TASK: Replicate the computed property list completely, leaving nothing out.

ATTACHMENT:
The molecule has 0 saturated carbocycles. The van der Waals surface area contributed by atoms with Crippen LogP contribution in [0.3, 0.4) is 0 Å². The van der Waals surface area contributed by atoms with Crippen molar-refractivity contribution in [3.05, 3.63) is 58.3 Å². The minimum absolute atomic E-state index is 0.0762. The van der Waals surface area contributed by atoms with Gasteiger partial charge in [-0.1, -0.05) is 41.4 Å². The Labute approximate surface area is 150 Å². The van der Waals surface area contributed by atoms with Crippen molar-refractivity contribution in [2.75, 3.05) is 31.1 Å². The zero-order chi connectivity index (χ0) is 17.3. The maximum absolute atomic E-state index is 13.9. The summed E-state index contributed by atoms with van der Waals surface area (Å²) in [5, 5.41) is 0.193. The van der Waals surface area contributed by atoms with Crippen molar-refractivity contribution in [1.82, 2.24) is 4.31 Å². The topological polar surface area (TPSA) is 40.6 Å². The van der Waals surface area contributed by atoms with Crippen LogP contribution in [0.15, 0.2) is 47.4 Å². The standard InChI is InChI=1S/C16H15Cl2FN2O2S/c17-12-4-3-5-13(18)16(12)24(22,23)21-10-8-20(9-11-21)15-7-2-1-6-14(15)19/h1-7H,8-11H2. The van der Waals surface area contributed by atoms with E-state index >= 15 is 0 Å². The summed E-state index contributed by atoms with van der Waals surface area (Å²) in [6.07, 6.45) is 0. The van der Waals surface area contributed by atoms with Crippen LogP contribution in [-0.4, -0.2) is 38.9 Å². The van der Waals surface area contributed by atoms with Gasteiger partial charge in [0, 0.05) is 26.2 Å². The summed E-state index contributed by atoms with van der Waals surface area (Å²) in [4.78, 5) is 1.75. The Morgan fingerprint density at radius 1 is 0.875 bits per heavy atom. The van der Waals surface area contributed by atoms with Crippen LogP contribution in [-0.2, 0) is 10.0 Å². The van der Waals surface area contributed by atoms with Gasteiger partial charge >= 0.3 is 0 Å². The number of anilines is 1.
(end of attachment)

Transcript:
The molecule has 0 saturated carbocycles. The van der Waals surface area contributed by atoms with Crippen LogP contribution in [0.3, 0.4) is 0 Å². The van der Waals surface area contributed by atoms with Crippen molar-refractivity contribution in [3.05, 3.63) is 58.3 Å². The minimum absolute atomic E-state index is 0.0762. The van der Waals surface area contributed by atoms with Gasteiger partial charge in [-0.1, -0.05) is 41.4 Å². The Labute approximate surface area is 150 Å². The van der Waals surface area contributed by atoms with Crippen molar-refractivity contribution in [2.75, 3.05) is 31.1 Å². The zero-order chi connectivity index (χ0) is 17.3. The maximum absolute atomic E-state index is 13.9. The summed E-state index contributed by atoms with van der Waals surface area (Å²) in [5, 5.41) is 0.193. The van der Waals surface area contributed by atoms with Crippen molar-refractivity contribution in [1.82, 2.24) is 4.31 Å². The topological polar surface area (TPSA) is 40.6 Å². The van der Waals surface area contributed by atoms with Crippen LogP contribution in [0.15, 0.2) is 47.4 Å². The standard InChI is InChI=1S/C16H15Cl2FN2O2S/c17-12-4-3-5-13(18)16(12)24(22,23)21-10-8-20(9-11-21)15-7-2-1-6-14(15)19/h1-7H,8-11H2. The van der Waals surface area contributed by atoms with E-state index >= 15 is 0 Å². The summed E-state index contributed by atoms with van der Waals surface area (Å²) in [6.07, 6.45) is 0. The van der Waals surface area contributed by atoms with Crippen LogP contribution in [-0.4, -0.2) is 38.9 Å². The van der Waals surface area contributed by atoms with Gasteiger partial charge in [0, 0.05) is 26.2 Å². The summed E-state index contributed by atoms with van der Waals surface area (Å²) in [4.78, 5) is 1.75. The Morgan fingerprint density at radius 1 is 0.875 bits per heavy atom. The van der Waals surface area contributed by atoms with Crippen LogP contribution in [-0.2, 0) is 10.0 Å². The van der Waals surface area contributed by atoms with Gasteiger partial charge >= 0.3 is 0 Å². The number of anilines is 1.